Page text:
Fig. 4 Vacuum charge distribution on the probe operating in antiphase mode with a halflevel of emission according to the DSCD model. Left: . Right: black: φ_{i} = π and red: φ_{i} = 0. 
4.2 Sensitivity of the model with a vacuum sheath
The simulation of the probe surrounded by a vacuum sheath in a kinetic plasma was carried out with 600 discrete charges on the probe, 228 on the boom, and 100 on the square plate (N = 928). The step between two point charges located on the same side of the plasmasheath interface was set between λ_{Dh}∕2 and λ_{Dh}∕4, leading, for example, to N_{1} = 410 charges q_{1k} and q_{2k} on both sides of the interface for λ_{Dh} = 50 cm, R = 2λ_{Dh} and a step of λ_{Dh}∕2. It was checked for every run that increasing the number of point charges did not significantly change the simulated results.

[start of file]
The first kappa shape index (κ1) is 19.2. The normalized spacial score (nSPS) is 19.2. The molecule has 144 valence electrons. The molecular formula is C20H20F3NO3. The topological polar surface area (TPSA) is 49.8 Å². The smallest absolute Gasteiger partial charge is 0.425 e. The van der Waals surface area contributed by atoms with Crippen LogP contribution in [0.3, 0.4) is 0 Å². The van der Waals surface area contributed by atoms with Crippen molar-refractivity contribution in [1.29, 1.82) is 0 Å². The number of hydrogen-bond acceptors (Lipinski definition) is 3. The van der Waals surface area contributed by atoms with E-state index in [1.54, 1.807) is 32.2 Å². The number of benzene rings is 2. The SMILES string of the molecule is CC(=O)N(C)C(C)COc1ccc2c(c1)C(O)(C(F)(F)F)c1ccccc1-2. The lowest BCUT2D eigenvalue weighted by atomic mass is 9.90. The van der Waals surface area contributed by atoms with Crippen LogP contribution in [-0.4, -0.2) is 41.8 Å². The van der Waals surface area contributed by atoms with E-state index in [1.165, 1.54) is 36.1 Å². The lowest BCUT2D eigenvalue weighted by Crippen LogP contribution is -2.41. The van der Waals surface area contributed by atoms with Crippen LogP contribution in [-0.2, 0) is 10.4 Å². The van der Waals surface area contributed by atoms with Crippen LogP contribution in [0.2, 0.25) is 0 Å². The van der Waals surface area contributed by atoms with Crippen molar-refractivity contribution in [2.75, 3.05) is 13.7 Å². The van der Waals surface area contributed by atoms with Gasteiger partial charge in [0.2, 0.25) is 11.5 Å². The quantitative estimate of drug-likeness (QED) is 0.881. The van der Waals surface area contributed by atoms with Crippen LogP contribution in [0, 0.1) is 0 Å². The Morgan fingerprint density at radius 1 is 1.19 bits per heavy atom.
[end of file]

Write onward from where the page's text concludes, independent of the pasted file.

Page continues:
Most of the experimental data were acquired in phase mode because the highest signal is observed experimentally at around the plasma frequency. We therefore now focus on this operational mode.